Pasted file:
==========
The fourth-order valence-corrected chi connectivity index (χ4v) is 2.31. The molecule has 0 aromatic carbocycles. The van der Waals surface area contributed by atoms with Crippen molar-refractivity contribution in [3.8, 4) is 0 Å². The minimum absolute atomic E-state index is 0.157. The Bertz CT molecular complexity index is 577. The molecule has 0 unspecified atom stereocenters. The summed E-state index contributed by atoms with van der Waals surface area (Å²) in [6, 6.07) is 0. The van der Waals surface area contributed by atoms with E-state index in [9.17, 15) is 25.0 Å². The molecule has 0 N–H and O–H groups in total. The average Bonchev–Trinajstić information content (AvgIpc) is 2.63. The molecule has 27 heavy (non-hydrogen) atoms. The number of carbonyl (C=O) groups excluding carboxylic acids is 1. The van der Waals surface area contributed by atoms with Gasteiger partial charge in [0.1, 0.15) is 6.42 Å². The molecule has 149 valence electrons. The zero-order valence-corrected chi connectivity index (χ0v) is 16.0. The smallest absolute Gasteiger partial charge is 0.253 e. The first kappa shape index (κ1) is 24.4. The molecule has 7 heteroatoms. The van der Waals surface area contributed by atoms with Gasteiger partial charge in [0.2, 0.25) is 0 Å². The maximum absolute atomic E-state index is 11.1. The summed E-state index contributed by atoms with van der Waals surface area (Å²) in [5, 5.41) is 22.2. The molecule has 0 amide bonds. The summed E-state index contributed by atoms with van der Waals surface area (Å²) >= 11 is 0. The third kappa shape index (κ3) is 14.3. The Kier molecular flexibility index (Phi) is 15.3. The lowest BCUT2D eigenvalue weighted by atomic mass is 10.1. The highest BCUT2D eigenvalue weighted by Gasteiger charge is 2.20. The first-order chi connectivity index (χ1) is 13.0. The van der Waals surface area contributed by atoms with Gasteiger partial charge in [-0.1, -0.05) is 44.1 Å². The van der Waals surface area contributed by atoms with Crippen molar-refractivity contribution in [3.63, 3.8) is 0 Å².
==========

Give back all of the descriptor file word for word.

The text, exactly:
The fourth-order valence-corrected chi connectivity index (χ4v) is 2.31. The molecule has 0 aromatic carbocycles. The van der Waals surface area contributed by atoms with Crippen molar-refractivity contribution in [3.8, 4) is 0 Å². The minimum absolute atomic E-state index is 0.157. The Bertz CT molecular complexity index is 577. The molecule has 0 unspecified atom stereocenters. The summed E-state index contributed by atoms with van der Waals surface area (Å²) in [6, 6.07) is 0. The van der Waals surface area contributed by atoms with E-state index in [9.17, 15) is 25.0 Å². The molecule has 0 N–H and O–H groups in total. The average Bonchev–Trinajstić information content (AvgIpc) is 2.63. The molecule has 27 heavy (non-hydrogen) atoms. The number of carbonyl (C=O) groups excluding carboxylic acids is 1. The van der Waals surface area contributed by atoms with Gasteiger partial charge in [0.1, 0.15) is 6.42 Å². The molecule has 149 valence electrons. The zero-order valence-corrected chi connectivity index (χ0v) is 16.0. The smallest absolute Gasteiger partial charge is 0.253 e. The first kappa shape index (κ1) is 24.4. The molecule has 7 heteroatoms. The van der Waals surface area contributed by atoms with Gasteiger partial charge in [0.2, 0.25) is 0 Å². The maximum absolute atomic E-state index is 11.1. The summed E-state index contributed by atoms with van der Waals surface area (Å²) in [5, 5.41) is 22.2. The molecule has 0 amide bonds. The summed E-state index contributed by atoms with van der Waals surface area (Å²) >= 11 is 0. The third kappa shape index (κ3) is 14.3. The Kier molecular flexibility index (Phi) is 15.3. The lowest BCUT2D eigenvalue weighted by atomic mass is 10.1. The highest BCUT2D eigenvalue weighted by Gasteiger charge is 2.20. The first-order chi connectivity index (χ1) is 13.0. The van der Waals surface area contributed by atoms with Gasteiger partial charge in [-0.1, -0.05) is 44.1 Å². The van der Waals surface area contributed by atoms with Crippen molar-refractivity contribution in [3.63, 3.8) is 0 Å².